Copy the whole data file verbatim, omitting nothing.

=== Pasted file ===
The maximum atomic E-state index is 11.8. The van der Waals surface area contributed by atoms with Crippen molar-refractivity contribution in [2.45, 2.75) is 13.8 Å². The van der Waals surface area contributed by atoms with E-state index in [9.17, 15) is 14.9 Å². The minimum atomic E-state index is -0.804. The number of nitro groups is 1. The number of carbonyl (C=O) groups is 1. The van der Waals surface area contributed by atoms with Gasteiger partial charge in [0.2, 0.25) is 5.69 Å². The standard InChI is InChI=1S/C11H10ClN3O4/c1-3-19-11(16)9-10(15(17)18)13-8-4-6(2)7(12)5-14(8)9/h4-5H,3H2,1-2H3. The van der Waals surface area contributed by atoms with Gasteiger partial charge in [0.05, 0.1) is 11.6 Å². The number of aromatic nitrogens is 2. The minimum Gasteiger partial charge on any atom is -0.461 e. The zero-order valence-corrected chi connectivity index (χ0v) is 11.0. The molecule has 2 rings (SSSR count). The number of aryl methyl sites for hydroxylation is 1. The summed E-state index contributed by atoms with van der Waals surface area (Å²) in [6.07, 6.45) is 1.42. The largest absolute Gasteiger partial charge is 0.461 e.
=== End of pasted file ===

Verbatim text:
The maximum atomic E-state index is 11.8. The van der Waals surface area contributed by atoms with Crippen molar-refractivity contribution in [2.45, 2.75) is 13.8 Å². The van der Waals surface area contributed by atoms with E-state index in [9.17, 15) is 14.9 Å². The minimum atomic E-state index is -0.804. The number of nitro groups is 1. The number of carbonyl (C=O) groups is 1. The van der Waals surface area contributed by atoms with Gasteiger partial charge in [0.2, 0.25) is 5.69 Å². The standard InChI is InChI=1S/C11H10ClN3O4/c1-3-19-11(16)9-10(15(17)18)13-8-4-6(2)7(12)5-14(8)9/h4-5H,3H2,1-2H3. The van der Waals surface area contributed by atoms with Gasteiger partial charge in [0.05, 0.1) is 11.6 Å². The number of aromatic nitrogens is 2. The minimum Gasteiger partial charge on any atom is -0.461 e. The zero-order valence-corrected chi connectivity index (χ0v) is 11.0. The molecule has 2 rings (SSSR count). The number of aryl methyl sites for hydroxylation is 1. The summed E-state index contributed by atoms with van der Waals surface area (Å²) in [6.07, 6.45) is 1.42. The largest absolute Gasteiger partial charge is 0.461 e.